if (context.PostEntityImages.Contains("PostImage") &&
    context.PostEntityImages["PostImage"] is Entity)
{
    postMessageImage = (Entity)context.PostEntityImages["PostImage"];
}
else
{
    throw new Exception("No Post Image Entity in Plugin Context for Message");
}

if (context.PreEntityImages.Contains("PreImage") &&
    context.PreEntityImages["PreImage"] is Entity)
{
    preMessageImage = (Entity)context.PreEntityImages["PreImage"];
}
else
{
    throw new Exception("No Pre Image Entity in Plugin Context for Message");
}

if (context.InputParameters.Contains("Target") &&
  context.InputParameters["Target"] is Entity)
{
    targetMessageImage = (Entity) context.InputParameters["Target"];
}
else
{
    throw new Exception("No Target Message Entity in Plugin Context for Message");
}

As per CRM 4, we can also use the Plugin Execution Context to obtain a limited reference to the CRM Webservice such that we can make Retrieve, Create or Update requests to CRM – the code here is slightly different from CRM 4 but the concept is similar:

IOrganizationServiceFactory factory = (IOrganizationServiceFactory)serviceProvider.GetService(typeof(IOrganizationServiceFactory));

IOrganizationService service = factory.CreateOrganizationService(context.UserId);

Beyond these points, the process of developing a Plugin for CRM 2011 can then use the same structure as CRM 4 – the most notably change being the underlying changes to how Webservice Requests are communicated to the CRM Webservice, however these are documented or in the process of being documented in the CRM 2011 SDK and may well form the subject of a further post on CRM 2011. An obvious change in the code below is the concept of the EntityReference property instead of CRM 4’s Lookup, Owner or Customer property types.

The following table is a brief breakdown of how this changes reading back Lookup properties from a Plugin Image:

CRM 4 CRM 2011
Microsoft.Crm.Sdk.Key opportunityid = (Microsoft.Crm.Sdk.Key) postImage.Properties["opportunityid"];

Guid opportunityRecordId = opportunityid.Value;
EntityReference opportunityid = (EntityReference) postImage.Attributes["opportunityid"];

Guid opportunityRecordId = opportunityid.Id;
Microsoft.Crm.Sdk.Customer customerid = (Microsoft.Crm.Sdk.Customer)postImage.Properties["customerid"];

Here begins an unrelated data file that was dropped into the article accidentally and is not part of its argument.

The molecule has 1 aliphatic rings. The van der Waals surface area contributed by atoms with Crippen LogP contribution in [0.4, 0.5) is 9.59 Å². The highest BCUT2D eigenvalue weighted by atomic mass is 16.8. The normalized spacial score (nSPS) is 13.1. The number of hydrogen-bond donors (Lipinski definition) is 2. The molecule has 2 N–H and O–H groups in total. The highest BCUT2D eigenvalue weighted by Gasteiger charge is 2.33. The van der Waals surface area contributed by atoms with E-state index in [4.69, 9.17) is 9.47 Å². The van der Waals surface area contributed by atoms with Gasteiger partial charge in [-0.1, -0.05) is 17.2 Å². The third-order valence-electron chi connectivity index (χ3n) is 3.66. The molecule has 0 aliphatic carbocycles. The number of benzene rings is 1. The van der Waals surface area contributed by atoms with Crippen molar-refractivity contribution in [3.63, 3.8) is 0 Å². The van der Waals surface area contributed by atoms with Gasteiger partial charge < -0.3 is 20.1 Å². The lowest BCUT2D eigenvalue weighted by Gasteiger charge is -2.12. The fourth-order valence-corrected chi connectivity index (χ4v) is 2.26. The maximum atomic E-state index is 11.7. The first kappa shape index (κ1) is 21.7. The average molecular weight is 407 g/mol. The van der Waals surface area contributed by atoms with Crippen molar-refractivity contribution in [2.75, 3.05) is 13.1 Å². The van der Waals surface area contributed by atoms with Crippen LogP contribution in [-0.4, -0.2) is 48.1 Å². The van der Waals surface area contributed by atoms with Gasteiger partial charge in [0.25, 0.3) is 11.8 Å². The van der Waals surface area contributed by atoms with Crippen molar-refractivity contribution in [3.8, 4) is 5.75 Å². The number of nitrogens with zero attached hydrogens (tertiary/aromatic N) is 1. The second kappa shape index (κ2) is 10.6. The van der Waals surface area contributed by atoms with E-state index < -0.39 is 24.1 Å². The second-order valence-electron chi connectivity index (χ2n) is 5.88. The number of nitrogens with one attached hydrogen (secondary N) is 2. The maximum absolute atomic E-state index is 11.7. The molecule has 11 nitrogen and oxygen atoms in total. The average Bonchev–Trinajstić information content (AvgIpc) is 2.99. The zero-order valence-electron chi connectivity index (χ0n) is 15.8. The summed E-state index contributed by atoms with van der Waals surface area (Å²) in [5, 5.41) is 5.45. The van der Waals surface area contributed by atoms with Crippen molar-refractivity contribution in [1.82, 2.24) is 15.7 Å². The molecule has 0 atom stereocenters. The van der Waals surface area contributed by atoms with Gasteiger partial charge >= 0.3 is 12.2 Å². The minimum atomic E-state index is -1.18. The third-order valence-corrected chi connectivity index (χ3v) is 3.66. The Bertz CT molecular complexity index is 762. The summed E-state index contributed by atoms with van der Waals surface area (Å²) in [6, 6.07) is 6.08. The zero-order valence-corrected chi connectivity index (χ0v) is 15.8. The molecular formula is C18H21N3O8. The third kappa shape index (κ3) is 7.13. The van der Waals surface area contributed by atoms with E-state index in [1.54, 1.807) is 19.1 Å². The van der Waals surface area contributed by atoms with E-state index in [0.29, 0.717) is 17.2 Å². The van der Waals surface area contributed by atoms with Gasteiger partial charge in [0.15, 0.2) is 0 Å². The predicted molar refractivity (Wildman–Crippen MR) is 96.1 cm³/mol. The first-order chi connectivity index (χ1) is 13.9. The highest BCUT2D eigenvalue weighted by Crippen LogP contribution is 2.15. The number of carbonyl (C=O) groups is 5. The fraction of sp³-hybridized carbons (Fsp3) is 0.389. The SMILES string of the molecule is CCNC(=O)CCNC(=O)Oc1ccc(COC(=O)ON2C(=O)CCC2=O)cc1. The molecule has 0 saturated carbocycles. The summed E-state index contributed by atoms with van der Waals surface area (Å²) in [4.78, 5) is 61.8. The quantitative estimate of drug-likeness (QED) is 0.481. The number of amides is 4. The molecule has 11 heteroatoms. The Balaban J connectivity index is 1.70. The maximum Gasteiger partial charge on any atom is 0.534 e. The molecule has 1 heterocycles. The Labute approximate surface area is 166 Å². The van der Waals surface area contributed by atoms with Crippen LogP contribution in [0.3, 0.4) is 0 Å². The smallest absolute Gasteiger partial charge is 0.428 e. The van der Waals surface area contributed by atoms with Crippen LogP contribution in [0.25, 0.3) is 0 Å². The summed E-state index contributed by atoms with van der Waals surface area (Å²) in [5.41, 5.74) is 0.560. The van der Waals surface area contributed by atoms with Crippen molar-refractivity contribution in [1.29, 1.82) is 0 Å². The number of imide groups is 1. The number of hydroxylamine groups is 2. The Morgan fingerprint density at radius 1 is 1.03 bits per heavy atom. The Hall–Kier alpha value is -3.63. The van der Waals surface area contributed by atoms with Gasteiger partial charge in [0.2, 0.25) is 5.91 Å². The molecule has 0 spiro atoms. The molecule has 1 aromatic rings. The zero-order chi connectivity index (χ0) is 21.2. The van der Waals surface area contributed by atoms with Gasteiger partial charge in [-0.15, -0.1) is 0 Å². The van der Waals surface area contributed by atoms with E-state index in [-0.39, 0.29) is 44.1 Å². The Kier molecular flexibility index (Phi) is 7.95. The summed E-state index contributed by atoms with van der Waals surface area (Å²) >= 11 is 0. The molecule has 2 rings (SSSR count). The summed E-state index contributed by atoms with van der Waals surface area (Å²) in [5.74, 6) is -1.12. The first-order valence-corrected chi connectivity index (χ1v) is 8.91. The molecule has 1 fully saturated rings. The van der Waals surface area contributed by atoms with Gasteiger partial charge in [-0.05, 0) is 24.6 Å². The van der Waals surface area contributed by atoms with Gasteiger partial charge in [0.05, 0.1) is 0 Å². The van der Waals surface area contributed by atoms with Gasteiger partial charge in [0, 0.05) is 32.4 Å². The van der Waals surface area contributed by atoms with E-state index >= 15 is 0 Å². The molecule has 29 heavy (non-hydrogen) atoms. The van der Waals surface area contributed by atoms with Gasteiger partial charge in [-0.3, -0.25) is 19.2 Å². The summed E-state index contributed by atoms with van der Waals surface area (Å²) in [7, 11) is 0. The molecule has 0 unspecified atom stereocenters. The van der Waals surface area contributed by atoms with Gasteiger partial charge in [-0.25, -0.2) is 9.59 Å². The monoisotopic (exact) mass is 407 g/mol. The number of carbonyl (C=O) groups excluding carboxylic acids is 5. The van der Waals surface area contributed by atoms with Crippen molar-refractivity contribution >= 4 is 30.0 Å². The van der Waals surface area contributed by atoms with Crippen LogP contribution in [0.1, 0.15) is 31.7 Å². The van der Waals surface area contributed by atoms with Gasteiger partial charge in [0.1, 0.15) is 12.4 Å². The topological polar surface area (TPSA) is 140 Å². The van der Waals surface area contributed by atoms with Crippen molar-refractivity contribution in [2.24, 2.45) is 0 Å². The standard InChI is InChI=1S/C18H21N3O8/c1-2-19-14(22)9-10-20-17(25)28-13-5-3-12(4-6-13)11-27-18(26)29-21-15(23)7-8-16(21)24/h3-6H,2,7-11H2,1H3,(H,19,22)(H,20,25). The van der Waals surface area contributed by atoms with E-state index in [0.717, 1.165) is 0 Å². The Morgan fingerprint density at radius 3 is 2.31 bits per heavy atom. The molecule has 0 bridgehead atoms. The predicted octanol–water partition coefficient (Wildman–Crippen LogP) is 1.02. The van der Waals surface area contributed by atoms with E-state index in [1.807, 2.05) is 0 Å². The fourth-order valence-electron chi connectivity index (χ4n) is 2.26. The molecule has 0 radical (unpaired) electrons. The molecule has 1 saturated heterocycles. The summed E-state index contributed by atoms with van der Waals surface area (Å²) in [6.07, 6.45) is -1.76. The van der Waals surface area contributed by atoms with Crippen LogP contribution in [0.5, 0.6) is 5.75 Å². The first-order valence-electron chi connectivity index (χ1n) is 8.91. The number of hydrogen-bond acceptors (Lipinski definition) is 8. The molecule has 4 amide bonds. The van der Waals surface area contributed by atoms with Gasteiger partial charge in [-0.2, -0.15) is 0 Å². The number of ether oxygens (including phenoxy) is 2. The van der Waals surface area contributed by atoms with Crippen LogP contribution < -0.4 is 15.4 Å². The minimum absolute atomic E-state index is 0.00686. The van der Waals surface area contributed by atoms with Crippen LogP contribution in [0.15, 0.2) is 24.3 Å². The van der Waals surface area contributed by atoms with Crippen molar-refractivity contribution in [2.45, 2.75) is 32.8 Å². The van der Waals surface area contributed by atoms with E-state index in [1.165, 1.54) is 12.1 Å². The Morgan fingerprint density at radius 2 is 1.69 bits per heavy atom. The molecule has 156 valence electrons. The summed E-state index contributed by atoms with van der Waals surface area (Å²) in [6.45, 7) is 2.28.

string customerRecordType = customerid.type;
Guid customerRecordId = customerid.Value;
EntityReference customerid = (EntityReference) postImage.Attributes["customerid"];

string customerRecordType = customerid.Type;
Guid customerRecordId = customerid.Id;

(6) From these points we can develop our Plugin Logic to work from within CRM 2011 – the following code describes a very basic Plugin to count Opportunities that are linked to an Account.

using System;
using System.ServiceModel;
using Microsoft.Xrm.Sdk;
using Microsoft.Xrm.Sdk.Query;

public class OpportunityCountPlugin : IPlugin
{
    const string OPPORTUNITYCOUNT_DATABASENAME = "new_opportunitycount";

    public void Execute(IServiceProvider serviceProvider)
    {
        try
        {
            // Obtain the execution context from the service provider.
            IPluginExecutionContext context =
                (IPluginExecutionContext)serviceProvider.GetService(typeof(IPluginExecutionContext));

            Entity opportunityEntityImage;

            #region Get Opportunity Entity Image
            if (context.MessageName == "Create")
            {
                // use Post Image for Create Messages
                if (context.PostEntityImages.Contains("PostImage") &&
                    context.PostEntityImages["PostImage"] is Entity)
                {
                    opportunityEntityImage = (Entity)context.PostEntityImages["PostImage"];
                }
                else
                {
                    throw new Exception("No Post Image Entity in Plugin Context for Create Message");
                }
            }
            else if (context.MessageName == "Delete")
            {
                // use Pre Image for Delete Messages
                if (context.PreEntityImages.Contains("PreImage") &&
                    context.PreEntityImages["PreImage"] is Entity)
                {
                    opportunityEntityImage = (Entity)context.PreEntityImages["PreImage"];
                }
                else
                {
                    throw new Exception("No Pre Image Entity in Plugin Context for Delete Message");
                }
            }
            else
            {
                // Plugin not valid for any other Message Types